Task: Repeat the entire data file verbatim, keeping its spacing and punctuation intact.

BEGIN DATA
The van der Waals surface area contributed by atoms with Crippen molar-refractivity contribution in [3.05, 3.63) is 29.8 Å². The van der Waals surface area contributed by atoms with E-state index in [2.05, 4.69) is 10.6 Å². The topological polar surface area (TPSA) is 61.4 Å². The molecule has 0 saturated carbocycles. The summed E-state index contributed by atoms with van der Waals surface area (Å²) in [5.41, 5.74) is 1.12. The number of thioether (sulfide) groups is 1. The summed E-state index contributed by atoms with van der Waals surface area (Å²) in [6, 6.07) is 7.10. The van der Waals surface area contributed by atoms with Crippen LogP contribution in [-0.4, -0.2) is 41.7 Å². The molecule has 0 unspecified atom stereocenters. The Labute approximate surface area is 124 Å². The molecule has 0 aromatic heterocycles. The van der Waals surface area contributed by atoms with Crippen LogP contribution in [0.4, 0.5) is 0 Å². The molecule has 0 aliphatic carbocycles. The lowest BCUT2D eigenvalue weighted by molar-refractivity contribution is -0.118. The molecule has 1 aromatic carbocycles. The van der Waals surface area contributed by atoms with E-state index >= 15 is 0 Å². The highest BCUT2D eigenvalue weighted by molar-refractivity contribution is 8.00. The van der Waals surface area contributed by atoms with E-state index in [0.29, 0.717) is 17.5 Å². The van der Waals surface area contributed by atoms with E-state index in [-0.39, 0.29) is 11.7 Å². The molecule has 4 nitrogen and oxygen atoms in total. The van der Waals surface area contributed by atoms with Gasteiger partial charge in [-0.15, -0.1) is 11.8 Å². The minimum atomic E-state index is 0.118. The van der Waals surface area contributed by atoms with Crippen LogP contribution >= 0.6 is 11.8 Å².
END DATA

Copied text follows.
The van der Waals surface area contributed by atoms with Crippen molar-refractivity contribution in [3.05, 3.63) is 29.8 Å². The van der Waals surface area contributed by atoms with E-state index in [2.05, 4.69) is 10.6 Å². The topological polar surface area (TPSA) is 61.4 Å². The molecule has 0 saturated carbocycles. The summed E-state index contributed by atoms with van der Waals surface area (Å²) in [5.41, 5.74) is 1.12. The number of thioether (sulfide) groups is 1. The summed E-state index contributed by atoms with van der Waals surface area (Å²) in [6, 6.07) is 7.10. The van der Waals surface area contributed by atoms with Crippen LogP contribution in [-0.4, -0.2) is 41.7 Å². The molecule has 0 unspecified atom stereocenters. The Labute approximate surface area is 124 Å². The molecule has 0 aromatic heterocycles. The van der Waals surface area contributed by atoms with Crippen LogP contribution in [0.4, 0.5) is 0 Å². The molecule has 0 aliphatic carbocycles. The lowest BCUT2D eigenvalue weighted by molar-refractivity contribution is -0.118. The molecule has 1 aromatic carbocycles. The van der Waals surface area contributed by atoms with E-state index >= 15 is 0 Å². The highest BCUT2D eigenvalue weighted by molar-refractivity contribution is 8.00. The van der Waals surface area contributed by atoms with E-state index in [0.29, 0.717) is 17.5 Å². The van der Waals surface area contributed by atoms with E-state index in [-0.39, 0.29) is 11.7 Å². The molecule has 4 nitrogen and oxygen atoms in total. The van der Waals surface area contributed by atoms with Gasteiger partial charge in [-0.15, -0.1) is 11.8 Å². The minimum atomic E-state index is 0.118. The van der Waals surface area contributed by atoms with Crippen LogP contribution >= 0.6 is 11.8 Å².